Isometric Exercises to Treat Sleep Apnea

This blog is mainly about isometric exercises for strength training, but I came across a good article for people suffering from sleep apnea.

“A recent study showed that playing the didgeridoo to train the upper airway muscles “significantly ameliorated OSA syndrome severity and associated symptoms,”

With this in mind, the researchers chose a set of isometric and isotonic exercises for the tongue and soft palate area (oropharyngeal area) derived from speech therapy training that involved suction, swallowing, chewing, breathing and speech.

At the end of 3 months, the average apnea-hypopnea index, the sum of apneas plus hypopneas (episodes of shallow breathing) per hour of sleep, had decreased significantly from 22.4 to 13.7 events per hour in the exercise group. In addition, the Pittsburgh Sleep Quality score improved from 10.2 to 6.9 points, snoring intensity was reduced from “very loud” to “similar to breathing,” and Epworth Sleepiness Scale scores dropped from 14 to 8.”

Pretty cool huh?

Click the link to read the entire article on using isometric exercises for sleep apnea

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5 Comments Comments For This Post I'd Love to Hear Yours!

  1. Vandal says:

    The exercise group improved to AHI of 13.7. If you sleep seven hours, that’s about 95 disturbances per night. It’s OK to take up the exercises, but at 95 disturbances per night you are still being slowly killed by sleep apnea. Your brain is being fried and you are at high risk for heart disease, CDV disease, stroke, type 2 diabetes and depression. Nothing cool about that.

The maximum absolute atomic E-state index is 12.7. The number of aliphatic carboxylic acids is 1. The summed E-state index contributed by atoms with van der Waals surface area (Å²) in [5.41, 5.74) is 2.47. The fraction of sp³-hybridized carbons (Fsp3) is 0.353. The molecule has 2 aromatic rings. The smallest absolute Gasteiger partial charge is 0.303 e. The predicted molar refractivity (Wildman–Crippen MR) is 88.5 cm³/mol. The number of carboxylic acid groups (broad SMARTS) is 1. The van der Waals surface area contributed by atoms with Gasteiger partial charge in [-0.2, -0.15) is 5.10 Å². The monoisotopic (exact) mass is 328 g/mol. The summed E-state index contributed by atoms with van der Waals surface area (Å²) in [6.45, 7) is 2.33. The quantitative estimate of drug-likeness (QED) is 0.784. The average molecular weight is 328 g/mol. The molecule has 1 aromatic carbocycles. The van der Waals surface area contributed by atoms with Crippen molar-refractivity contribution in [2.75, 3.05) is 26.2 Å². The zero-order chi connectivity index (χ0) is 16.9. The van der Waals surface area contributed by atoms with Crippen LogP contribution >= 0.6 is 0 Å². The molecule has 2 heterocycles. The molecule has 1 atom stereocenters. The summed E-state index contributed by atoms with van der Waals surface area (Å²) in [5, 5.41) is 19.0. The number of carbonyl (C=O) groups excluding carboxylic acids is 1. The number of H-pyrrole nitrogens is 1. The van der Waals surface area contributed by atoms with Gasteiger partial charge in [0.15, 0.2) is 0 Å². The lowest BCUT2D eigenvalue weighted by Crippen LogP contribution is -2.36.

Do the exercises but make getting to a sleep doctor a priority and seek a good medical treatment.

    I waited too long and have a lot of irreversible damage.

  2. I’ve been looking into this more and doing some research and this has been fairly helpful. But I thought sleep apnea was mostly an “overweight” condition.

  3. Jacqueline Weller says:

    For some people being overweight brings on sleep apnea, for sure. For many, sleep apnea brings on being overweight — because sleep deprivation changes metabolism of calories, leading to weight gain. Other folks with sleep apnea are normal weight. OSA can be caused by structural abnormality, inflammation of tongue, soft palate or airway or by poor muscle tone in the upper airways. I just got diagnosed with sleep apnea, but have realized that I’ve had it since I was a kid. While I’m struggling to find a mask that I can use with my CPAP machine (they’re giving me pressure sores on my face), I am researching exercises that would tone and strengthen the right muscles. Since the exercising of tongue and soft palate is a new approach, any of us doing the exercises would be experimenting. Still, I can’t see how singing, breathing, wind instrument-playing or speech therapy-based exercises could do any harm.

  4. Interesting the research about the didgeridoo. I’ve been living in Australia for 6 years and have a friend who uses the didg for all sorts of healing. The vibrational frequencies are supposed to heal many ailments. Might try it as a sleep apnea remedy now

  5. Jason Finley says:

    Awesome! Thanks for sharing that article. #Vandal – yeah, it didn’t eliminate the sleep apnea, but nobody should expect that. It is only one piece of the pinting. Excercise, no alcohol, weight loss, regular sleep, special pillows … All that might for many peoplee add up to a life without CPAP

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